The combination of greater access to electronic health records, bigger electronic claims datasets, and the need for more clinical insight in ensuring patient safety, has made observational studies an important new tool in trial design. Observational studies typically take non-randomized data from outside of a trial and use quantitative and modeling techniques to draw conclusions from big datasets. While typically used for HEOR and market access, augmenting regulatory submissions with observational studies is gaining prominence. As with all data analyses, there is an implicit rule of ‘garbage in-garbage out,’ where data that is not up to the standard required for the formation of sound scientific judgment, should not be used. Sponsors should rely on the most sophisticated tools and advanced analytics to make the most rigorous use of available data.
Research Scientists, Thomas Wilke and Sabrina Mueller recently published a manuscript on “Diabetes-Related Effectiveness and Cost of Liraglutide or Insulin in German Patients with Type 2 Diabetes: A 5-Year Retrospective Claims Analysis”.
As insulin and liraglutide are both treatment options for type 2 diabetes mellitus (T2DM), it was important to understand their long-term real-world outcomes. A retrospective study was conducted using administrative claims from a German health fund (AOK PLUS) and clinical data; the clinical data was collected in a disease management program. This claims data analysis, in adult patients with T2DM, investigated diabetes-related effectiveness and costs with long-term (up to five years) treatment with liraglutide or any insulin, in a real-world setting.
Continue reading this blog to learn about the unique insights that were gained during this project and get access to the publication.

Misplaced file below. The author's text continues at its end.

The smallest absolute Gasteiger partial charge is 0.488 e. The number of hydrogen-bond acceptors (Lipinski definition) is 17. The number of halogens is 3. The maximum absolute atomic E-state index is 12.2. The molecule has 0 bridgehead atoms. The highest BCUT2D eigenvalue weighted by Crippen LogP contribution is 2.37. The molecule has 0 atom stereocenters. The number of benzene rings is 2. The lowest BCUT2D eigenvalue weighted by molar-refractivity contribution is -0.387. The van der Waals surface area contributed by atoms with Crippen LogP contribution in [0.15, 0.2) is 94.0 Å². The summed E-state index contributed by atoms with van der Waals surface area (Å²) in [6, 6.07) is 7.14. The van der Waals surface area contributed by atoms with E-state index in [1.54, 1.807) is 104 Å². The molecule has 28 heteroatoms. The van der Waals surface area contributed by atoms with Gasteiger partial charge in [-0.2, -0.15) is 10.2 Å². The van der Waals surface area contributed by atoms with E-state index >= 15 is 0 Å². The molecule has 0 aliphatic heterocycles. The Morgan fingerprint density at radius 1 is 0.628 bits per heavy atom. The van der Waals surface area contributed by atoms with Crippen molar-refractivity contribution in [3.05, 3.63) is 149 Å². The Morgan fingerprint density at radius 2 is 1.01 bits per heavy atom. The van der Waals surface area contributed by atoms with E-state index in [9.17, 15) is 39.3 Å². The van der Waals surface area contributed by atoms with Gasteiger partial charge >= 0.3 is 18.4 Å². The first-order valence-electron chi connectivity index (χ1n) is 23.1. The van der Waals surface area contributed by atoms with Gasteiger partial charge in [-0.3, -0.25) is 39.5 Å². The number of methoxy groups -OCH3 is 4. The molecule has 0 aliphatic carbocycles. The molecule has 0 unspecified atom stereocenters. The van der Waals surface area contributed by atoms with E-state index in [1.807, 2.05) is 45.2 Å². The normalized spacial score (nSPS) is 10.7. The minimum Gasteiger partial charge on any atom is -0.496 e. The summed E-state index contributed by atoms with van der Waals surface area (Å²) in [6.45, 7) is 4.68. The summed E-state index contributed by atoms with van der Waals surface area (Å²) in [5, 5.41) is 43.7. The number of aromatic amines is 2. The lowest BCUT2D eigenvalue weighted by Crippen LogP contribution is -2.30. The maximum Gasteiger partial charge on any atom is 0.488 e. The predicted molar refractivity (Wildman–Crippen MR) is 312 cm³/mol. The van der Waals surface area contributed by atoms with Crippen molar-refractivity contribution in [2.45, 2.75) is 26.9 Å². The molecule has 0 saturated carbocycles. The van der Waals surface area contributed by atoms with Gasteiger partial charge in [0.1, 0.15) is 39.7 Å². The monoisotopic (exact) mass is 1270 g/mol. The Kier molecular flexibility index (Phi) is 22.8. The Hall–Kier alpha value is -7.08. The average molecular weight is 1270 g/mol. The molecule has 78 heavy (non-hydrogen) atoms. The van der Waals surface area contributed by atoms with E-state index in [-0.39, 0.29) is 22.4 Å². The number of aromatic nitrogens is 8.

Health economics and adaptive design methods share common ground in that they both aim to support more efficient and accurate decision making that can enable faster patient access to new health technologies. However, to date, there has been a limited understanding of how, if at all, the two approaches are being used together.
A paper, “A Review of Clinical Trials With an Adaptive Design and Health Economic Analysis,” exploring this important topic was published in the April 2019 issue of Value in Health (1) . In this blog, we catch up with Laura Flight, National Institute for Health Research (NIHR) Doctoral Fellow and the primary author of the paper for a deep dive into the objectives of the publication, key findings and the next steps for promoting better understanding in this area.
We continue our series of blogs covering the expert presentations from the EAST User Group Meeting. Consultant Claire Watkins of Clarostat provided a different statistical focus, moving the discussion to a later point in the product lifecycle and the area of Health Technology Assessment. Her presentation, which tackled the topic of Adjusting Overall Survival for Treatment switch, shared the recommendations of a cross-institutional statistical working group ( Sub team of the PSI HTA Special Interest Group).
Statisticians have crucial role to play in the area of health economics and health technology assessments since payers like regulators require submissions which are robust and evidence based. However there are key differences in the perspectives of regulators and HTA agencies posing different challenges for statisticians involved in such submissions.